Congressional hearings this week will take up the need for more wireless spectrum—the invisible radio frequencies that transmit information to and from mobile devices. Auctioning government spectrum to fulfill this need would not only provide significant revenue for the Treasury; it would also greatly benefit data-hungry American consumers. And because these auctions take years to prepare and implement, now is the time to begin the work.
The U.S. leads the world in the deployment of 4G wireless technologies, and this country has the world’s most efficient networks. Private investment in mobile infrastructure—nearly $32 billion last year—is more than 50% higher than in Europe, and investment is up more than 60% since 2009. But as the great majority of consumers upgrade to smartphones, tablets, wearables and other connected devices, including the budding “Internet of things,” the demand for more spectrum, or bandwidth, is on a rapid pace to exceed supply.
Mobile data traffic in the U.S. will grow sevenfold between 2014 and 2019, according to CTIA, the wireless industry association. During the same period the number of wearable and connected devices in the U.S. will double.
Congress has helped keep up with consumer demand by mandating the auction of government-controlled spectrum to commercial providers. The most recent auction—in the works since 2009—concluded in March, and reaped a record $45 billion for the U.S. Treasury. Next year the Federal Communications Commission will conduct its auction of TV spectrum. After that, no further sales are planned because no additional spectrum has been identified by Congress.
According to industry and FCC studies, the federal government still has sole or primary use of almost 70% of the spectrum best suited for broadband technologies. Congress needs to transfer some of that spectrum from federal to commercial use. That requires a comprehensive plan, which is crucial for maintaining the country’s momentum in wireless networks, devices and apps. Otherwise, investment, innovation, jobs and economic growth will suffer.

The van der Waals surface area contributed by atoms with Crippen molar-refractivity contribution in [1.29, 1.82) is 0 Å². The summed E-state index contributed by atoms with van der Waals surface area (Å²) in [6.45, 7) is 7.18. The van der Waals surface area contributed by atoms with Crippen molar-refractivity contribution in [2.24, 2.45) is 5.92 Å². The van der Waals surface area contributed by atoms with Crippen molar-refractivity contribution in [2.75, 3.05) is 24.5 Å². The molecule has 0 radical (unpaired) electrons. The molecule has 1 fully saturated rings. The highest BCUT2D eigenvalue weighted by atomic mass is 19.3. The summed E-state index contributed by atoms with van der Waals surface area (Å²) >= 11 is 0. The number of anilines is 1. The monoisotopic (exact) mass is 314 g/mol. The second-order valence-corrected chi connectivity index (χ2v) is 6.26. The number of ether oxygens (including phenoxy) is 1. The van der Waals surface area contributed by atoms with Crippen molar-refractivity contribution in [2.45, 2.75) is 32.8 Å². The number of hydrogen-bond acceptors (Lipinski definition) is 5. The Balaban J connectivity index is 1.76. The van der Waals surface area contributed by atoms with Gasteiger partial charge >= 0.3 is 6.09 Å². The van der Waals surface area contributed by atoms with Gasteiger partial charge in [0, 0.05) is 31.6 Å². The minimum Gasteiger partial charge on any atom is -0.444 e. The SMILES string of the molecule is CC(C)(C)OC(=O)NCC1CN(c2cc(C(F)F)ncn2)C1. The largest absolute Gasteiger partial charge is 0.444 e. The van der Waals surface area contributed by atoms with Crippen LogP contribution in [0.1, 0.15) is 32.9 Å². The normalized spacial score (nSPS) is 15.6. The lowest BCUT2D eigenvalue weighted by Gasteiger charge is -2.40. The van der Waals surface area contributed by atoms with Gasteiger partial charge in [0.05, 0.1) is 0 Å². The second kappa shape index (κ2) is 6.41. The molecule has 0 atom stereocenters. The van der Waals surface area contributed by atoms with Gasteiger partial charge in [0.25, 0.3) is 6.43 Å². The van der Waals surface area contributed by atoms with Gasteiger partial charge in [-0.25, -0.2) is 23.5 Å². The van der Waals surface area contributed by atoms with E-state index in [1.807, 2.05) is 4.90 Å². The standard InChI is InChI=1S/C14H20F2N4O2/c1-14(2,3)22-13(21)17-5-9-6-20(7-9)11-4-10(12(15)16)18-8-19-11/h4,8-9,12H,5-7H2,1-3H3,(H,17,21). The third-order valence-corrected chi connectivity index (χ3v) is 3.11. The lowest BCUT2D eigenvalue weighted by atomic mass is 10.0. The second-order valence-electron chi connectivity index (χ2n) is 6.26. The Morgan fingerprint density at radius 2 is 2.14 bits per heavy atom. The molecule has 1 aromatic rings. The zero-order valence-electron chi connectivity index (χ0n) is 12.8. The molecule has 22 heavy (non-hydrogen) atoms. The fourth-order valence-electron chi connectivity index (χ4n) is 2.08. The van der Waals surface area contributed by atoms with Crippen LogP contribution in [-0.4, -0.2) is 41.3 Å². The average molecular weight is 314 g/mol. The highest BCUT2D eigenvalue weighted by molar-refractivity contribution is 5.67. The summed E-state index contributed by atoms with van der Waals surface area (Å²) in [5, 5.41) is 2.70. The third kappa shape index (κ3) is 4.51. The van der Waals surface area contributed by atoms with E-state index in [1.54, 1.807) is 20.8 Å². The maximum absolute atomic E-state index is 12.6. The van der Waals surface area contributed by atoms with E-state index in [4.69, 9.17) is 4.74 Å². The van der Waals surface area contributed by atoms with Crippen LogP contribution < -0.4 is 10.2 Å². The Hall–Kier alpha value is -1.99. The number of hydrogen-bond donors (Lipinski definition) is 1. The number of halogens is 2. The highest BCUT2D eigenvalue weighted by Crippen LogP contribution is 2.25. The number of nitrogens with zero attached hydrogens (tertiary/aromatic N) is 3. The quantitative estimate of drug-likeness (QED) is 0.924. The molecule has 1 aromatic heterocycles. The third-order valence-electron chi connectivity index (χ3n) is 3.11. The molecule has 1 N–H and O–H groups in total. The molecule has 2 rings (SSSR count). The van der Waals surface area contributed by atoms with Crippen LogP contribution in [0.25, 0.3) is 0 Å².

Concepts in the Senate’s Wireless Innovation Act or the Wi-Fi Innovation Act in the House are a constructive place to begin. Congress can create financial incentives—such as allowing government agencies to share in auction proceeds—to encourage agencies like the Pentagon or the Transportation Department to relinquish spectrum that they aren’t efficiently using. But if the agencies balk, Congress should make them give it up.
Congress should also consider spectrum sharing. The FCC proposed an idea, endorsed last year by the White House panel of science and technology advisers, to use database technology that would enable the sharing of radio frequencies among commercial broadband, military and other government systems. Spectrum sharing would benefit the armed services, helping to reduce the growing gap between communications technologies available to consumers and those available to our troops. It might also reduce Pentagon equipment costs.
Unlicensed spectrum, for which government permission isn’t required for consumers to use, is another opportunity. This spectrum, currently used for technologies such as Wi-Fi and Bluetooth, can continue to be a powerful platform for innovation, and the government needs to ensure that there is sufficient spectrum for both licensed and unlicensed use. Freeing up additional spectrum for unlicensed use would not directly produce revenue for the Treasury. But unlicensed spectrum has indirect economic benefits through investment, job creation and the launch and growth of U.S.-based companies, including businesses connecting home appliances and lifesaving devices to the Internet.
Bringing federal spectrum to market and raising revenue for the government need not be politically divisive. We served together on the FCC, a Democrat and a Republican, yet we worked side-by-side on creative ways to put the power of spectrum into the hands of entrepreneurs and consumers. Reaching bipartisan consensus is achievable again, because the abundance it produces resolves so many concerns and challenges.
Historically, it takes the better part of a decade to identify the spectrum that needs to be transferred or freed up, set the auction rules and band plans (“zoning” of spectrum), organize the bidders, enable the building of towers and other infrastructure and, ultimately, light up new networks to serve consumers. Deloitte has projected that more than 750,000 new jobs could be created by deploying more mobile broadband. Though Congress has many other issues to handle, it can still advance a pro-growth spectrum policy this year to ensure America’s emerging Internet-of-things economy doesn’t stall.
If we fail to adopt a plan to transfer federal spectrum to private users, policy makers may inadvertently undermine U.S. competitiveness and job creation. Keeping discussions bipartisan and focused on solving problems through investment, innovation, job growth and new revenue for the Treasury will best ensure that new technologies pioneered in the U.S. are first enjoyed by U.S. consumers.